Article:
Posted on

Legislators talk about short session at update

Legislators talk about short session at update
Legislators talk about short session at update
State Rep. Karen Engleman, left, talks with constituents following Saturday morning’s Third House Session at the Government Center in Corydon. Photo by Jo Ann Spieth-Saylor
Jo Ann Spieth-Saylor, Editor, [email protected]

About 40 people attended Saturday morning’s Third House Legislative Update hosted by the Chamber of Commerce of Harrison County and Harrison County Farm Bureau at the Government Center in Corydon.

Sen. Erin Houchin, R-Salem, and state Reps. Karen Engleman, R-Georgetown, District 70, and Steve Davisson, R-Salem, District 73, spoke about their work during this short session of the state legislative bodies (the state’s budget will be hashed out next year, making next year a longer session).

Engleman spoke about a bill that would have raised the minimum age for a girl to marry. She told of a girl who married a middle-age man who allowed her to work only in strip clubs. The girl eventually wanted to divorce the man but ran into obstacles, such as she couldn’t sign a rental lease or sign herself into a shelter, because of her age.

The girl ended up staying with the man until she was 21, Engleman said.

Because the proposed bill later had an unrelated amendment attached to it, Engleman said it was “derailed.”

Engleman, who said it’s a “privilege” to serve as the district’s state representative, said they are always listening to the state’s educators.

Citing that 451 bills were filed this session by the House, with 114 passed over to the Senate, and another 450 filed in the Senate, with 164 making it out to the House, Davisson talked about House Bill 1001 that would “hold harmless” teachers for two years following low ILEARN test scores statewide, HB 1002 that would decouple teacher performance evaluations from student test scores in the future and HB 1003 that would allow for flexibility regarding teacher training and licensure requirements.

“A lot of these (bills) are bipartisan,” Davisson said. “We don’t operate like they do in Washington, D.C.; we actually get things done.”

Other bills he mentioned the House worked on involved health care. Among them were HB 1004 that would eliminate “surprise” billing; that’s when a patient thinks they are using in-network services only to discover later that part of the services was considered to be out-of-network.

Touching on Senate Bill 346, Houchin talked about the possibility of discrimination against students who aren’t allowed to use certain tools as prescribed in their individual education plan during testing.

She said when asked what does it matter, she responded it matters to teachers, to school corporations and to her son, who is dyslexic, and others like him.

“The federal law changed in 2016,” Houchin said. “Since then, I think Indiana has been in violation … Why not determine what we can do for these students rather than say what we can’t do?”

The senator also touched on making broadband accessible to more people, especially in rural areas, mentioning a grant program that is flawed by its process. She contends the pre-challenge process to applying for the grant needs to be changed.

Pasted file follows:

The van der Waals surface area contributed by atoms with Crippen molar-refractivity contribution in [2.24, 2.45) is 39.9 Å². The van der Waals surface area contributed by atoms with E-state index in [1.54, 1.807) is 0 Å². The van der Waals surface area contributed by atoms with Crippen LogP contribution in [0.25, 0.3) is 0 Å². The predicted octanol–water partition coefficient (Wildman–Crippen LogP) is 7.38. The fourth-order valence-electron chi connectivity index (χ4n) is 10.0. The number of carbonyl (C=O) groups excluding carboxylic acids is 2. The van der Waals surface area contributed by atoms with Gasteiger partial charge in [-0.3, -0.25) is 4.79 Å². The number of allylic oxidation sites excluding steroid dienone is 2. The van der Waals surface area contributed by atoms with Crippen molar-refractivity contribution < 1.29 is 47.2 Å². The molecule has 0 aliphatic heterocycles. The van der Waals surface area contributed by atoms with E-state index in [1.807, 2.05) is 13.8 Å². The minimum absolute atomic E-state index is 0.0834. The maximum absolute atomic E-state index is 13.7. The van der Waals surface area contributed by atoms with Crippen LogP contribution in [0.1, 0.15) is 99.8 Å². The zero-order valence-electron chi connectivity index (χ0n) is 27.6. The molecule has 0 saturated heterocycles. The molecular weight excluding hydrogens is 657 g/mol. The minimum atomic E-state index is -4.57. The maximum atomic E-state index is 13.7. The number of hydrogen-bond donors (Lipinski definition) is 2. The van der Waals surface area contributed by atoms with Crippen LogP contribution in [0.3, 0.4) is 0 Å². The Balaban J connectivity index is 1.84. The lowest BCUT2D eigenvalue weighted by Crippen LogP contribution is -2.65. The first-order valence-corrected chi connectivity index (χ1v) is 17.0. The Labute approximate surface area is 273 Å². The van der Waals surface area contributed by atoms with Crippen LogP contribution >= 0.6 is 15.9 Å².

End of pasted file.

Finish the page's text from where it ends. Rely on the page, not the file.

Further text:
The last 30 minutes of the program, which was moderated by Matt Schickel, allowed for questions and comments from constituents.

Darrell Voelker, director of the Harrison County Economic Development Corp., asked more about the broadband bill.

Houchin said every person on the committee had a different opinion than the chairman.

“We’re going to fight back and try to get it put in a different bill,” she said.

Dr. Mark Eastridge, superintendent of the South Harrison Community School Corp., thanked Houchin for her common sense when it comes to students and testing, adding that there are people who seek to make a profit off of schoolchildren.

Schickel took a moment to pass on Steve Morris’ regrets for being absent from the update. Like last year, the Lanesville Community School Corp. superintendent missed because the high school girls’ basketball team was playing in the regional semi-final game that morning.

Cheryl Lone, a counselor for the South Harrison Community School Corp., asked about reader testing.

“The way we find out about things is from people like you,” Engleman said.

Nathan Broom, a member of the Indian Creek Trail Committee, asked if a date had been set for a third round of Next Level Trails grants. None of the legislators knew, but Houchin encouraged Broom to let them know if they submit application so they can provide a letter of support.

Kyle Nix and Steven Day asked questions pertaining to septic inspections and real estate compensation, respectively.

Broom also asked what can be done at the local level to create bipartisanship.

Houchin said Farm Bureau officials regularly visit the Statehouse to lobby for certain bills on behalf of its members.

“We’re always putting policies before politics,” Davisson said. “Try to be respectful to people who disagree. People have different opinions, different ideologies, but we can work together and find good common ground. … Ninety percent of our bills have had less than 10 ‘no’ votes.”

The program concluded with additional comments about education. One man contended that students “test all the time.”

Gary Byrne said he thinks it’s time to start fighting back against the federal government instead of always playing by their rules.

Engleman recognized Corydon Central High School and Ball State University graduate Jordan Wallace who is serving as an intern this session at the Statehouse in Indianapolis.

“She’s seeing how fast and furious we work,” she said.

LATEST NEWS